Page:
. . . mentorship arrangements play a key role because that change will only happen from the bottom up.
This second anecdote is emblematic of what I’ll call transformative mentorship. In what follows, drawing on my experiences as an academic and a union organizer, I’ll flesh out the contrast between the two and then offer some practical suggestions for implementing transformative mentorship, which I believe is not merely better in a narrowly prudential sense but essential to the survival and flourishing of the enterprise of higher education.
I don’t mean for these anecdotes to imply that academics are jerks and nonacademics are saints. In my experience, every workplace has a similar measure of both. But any given person is likely to behave differently in different sets of institutional arrangements, and as a consequence those institutional arrangements have substantial overall effects. We therefore owe it to ourselves to adopt institutional arrangements that are best for carrying out the academic mission, and I would suggest that mentorship arrangements are a key part of doing so.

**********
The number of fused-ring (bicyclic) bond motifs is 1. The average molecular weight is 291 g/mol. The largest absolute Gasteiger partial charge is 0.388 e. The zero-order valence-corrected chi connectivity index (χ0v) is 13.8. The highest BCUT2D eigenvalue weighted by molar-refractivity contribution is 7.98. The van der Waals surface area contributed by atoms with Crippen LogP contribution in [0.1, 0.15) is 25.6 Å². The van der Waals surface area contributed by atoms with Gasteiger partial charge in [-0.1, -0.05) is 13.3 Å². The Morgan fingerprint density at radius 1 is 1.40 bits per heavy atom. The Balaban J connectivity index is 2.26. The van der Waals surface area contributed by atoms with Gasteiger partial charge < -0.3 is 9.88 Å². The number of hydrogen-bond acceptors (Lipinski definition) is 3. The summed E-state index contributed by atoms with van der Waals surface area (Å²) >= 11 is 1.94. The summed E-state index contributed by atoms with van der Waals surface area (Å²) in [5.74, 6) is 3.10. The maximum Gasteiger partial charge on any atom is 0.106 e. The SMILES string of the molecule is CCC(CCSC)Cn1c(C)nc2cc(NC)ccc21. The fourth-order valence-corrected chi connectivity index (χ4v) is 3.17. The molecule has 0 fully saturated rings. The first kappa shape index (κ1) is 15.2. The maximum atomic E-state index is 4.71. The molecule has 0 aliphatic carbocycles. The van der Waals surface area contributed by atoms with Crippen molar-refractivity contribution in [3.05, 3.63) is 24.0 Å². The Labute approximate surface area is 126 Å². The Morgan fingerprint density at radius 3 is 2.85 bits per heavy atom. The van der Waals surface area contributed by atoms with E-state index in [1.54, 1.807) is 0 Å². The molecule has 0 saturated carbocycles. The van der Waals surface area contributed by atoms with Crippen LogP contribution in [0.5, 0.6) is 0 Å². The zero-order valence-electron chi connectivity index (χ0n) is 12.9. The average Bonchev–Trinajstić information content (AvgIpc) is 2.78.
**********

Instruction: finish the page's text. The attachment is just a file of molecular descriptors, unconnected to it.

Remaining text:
Similarly, faculty members often feel the administrators are the villains responsible for all of higher education’s problems. But it’s important to distinguish the people who occupy administrative positions (who, in my experience, are mostly perfectly nice, well-meaning people, just like everyone else) from those positions themselves. Administrators have a job to do, and the parameters within which they operate are determined by the array of institutional pressures acting on them. That job, among other things, requires extracting maximum productivity for minimum cost from employees, while maintaining maximum managerial flexibility. It’s those objectives that have produced the problems that face higher education (like the shift away from more-expensive tenure lines to contingent faculty), not some sort of vast conspiracy of demonic administrators. The task of institutional change thus requires changing that array of institutional pressures (or even the positions themselves) to remove the current perverse incentives and optimize the institution for carrying out its core academic mission. Here, again, mentorship arrangements play a key role because that change will happen only from the bottom up.